Objective: Previous studies have shown that contacting an on-line medical-control physician increases the transport rate of patients who attempt to refuse medical assistance. The authors studied the physician-patient interaction to determine the type of interaction that was more likely to result in patient transport.
Methods: A prospective, observational study of patient-initiated refusals of medical assistance (RMAs) was performed in a suburban volunteer emergency medical services (EMS) system, with 12 receiving hospitals county-wide. Medical-control contact was required for all patient-initiated RMAs. Consecutive patients who attempted out-of-hospital RMA over a 3-month period were monitored. Structured data instruments were completed by the medical-control operator and medical-control physician for all patients who attempted RMA. Data collected included patient demographics and contact information, scene characteristics, history and physical examination data, length of time of interaction, and the physician's assessment of the need for transport and the patient's capacity to refuse transport. The operator and physician independently graded the physician's assertiveness in talking to the patient on a continuous 10-point scale.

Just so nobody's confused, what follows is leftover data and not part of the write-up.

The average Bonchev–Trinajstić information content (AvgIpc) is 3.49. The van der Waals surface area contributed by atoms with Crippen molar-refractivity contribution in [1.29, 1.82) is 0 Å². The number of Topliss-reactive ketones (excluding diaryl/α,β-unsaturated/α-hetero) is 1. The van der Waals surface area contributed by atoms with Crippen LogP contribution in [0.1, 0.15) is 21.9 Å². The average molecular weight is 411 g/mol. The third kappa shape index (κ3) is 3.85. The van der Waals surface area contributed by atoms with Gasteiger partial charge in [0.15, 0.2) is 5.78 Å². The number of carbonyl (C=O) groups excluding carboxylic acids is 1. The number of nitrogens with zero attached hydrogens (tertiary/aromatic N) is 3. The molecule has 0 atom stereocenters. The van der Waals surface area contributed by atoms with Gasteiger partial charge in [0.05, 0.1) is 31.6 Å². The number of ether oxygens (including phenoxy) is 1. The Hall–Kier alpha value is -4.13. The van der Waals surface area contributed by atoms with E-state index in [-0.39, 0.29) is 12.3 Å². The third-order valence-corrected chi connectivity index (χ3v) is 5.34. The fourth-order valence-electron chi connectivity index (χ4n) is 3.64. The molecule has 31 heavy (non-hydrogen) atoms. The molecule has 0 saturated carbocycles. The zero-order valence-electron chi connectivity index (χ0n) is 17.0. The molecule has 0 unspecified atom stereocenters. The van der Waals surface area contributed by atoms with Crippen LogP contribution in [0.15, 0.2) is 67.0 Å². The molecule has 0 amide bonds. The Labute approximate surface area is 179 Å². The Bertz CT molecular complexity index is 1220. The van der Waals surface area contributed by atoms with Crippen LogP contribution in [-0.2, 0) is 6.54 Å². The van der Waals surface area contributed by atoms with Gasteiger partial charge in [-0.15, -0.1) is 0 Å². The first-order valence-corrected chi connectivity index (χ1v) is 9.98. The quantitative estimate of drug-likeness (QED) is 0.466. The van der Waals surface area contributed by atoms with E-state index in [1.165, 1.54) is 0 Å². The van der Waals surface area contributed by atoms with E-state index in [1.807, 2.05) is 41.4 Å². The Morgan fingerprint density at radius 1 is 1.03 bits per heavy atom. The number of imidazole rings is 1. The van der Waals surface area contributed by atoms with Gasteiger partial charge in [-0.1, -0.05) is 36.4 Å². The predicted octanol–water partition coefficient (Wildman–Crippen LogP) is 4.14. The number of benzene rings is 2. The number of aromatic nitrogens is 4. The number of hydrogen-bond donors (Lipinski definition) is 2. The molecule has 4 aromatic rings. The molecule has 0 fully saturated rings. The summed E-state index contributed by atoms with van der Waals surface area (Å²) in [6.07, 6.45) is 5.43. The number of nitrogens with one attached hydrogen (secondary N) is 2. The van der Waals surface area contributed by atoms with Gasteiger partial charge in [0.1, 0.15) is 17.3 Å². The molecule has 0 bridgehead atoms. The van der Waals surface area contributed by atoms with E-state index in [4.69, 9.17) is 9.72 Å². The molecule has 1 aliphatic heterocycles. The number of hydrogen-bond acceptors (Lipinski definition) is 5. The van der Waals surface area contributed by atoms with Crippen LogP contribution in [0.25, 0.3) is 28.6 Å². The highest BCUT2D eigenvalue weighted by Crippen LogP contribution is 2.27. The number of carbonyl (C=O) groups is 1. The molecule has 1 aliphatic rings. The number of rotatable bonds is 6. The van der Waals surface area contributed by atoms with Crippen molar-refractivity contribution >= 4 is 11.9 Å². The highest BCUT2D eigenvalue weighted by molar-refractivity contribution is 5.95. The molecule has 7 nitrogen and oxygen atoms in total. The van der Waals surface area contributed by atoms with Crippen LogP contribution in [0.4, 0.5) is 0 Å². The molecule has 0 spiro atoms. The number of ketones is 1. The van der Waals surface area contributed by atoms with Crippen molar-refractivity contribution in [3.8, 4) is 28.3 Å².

Results: There were 130 patients who attempted RMA; 69 (53%) refused transport even after discussion with the medical-control physician, while 61 (47%) were transported to a hospital. The patients who were transported did not differ from those not transported with respect to age, chief complaint, vital signs, or presence of police on scene. Using the operators' independent assessments, the physicians were more assertive when they graded the patient as being more ill (needs transport, 8.8; may need transport, 7.7; doesn't need transport, 4.1; p < 0.01). When the physicians were more assertive, the patients were more likely to agree to transport (assertiveness > 8, 81% transport; assertiveness < 8, 19% transport; p < 0.01).
Conclusions: Contact with a medical-control physician appears to markedly improve the transport rate for patients who initially attempt to refuse out-of-hospital medical care. This is especially so when physicians are more assertive in recommending transport.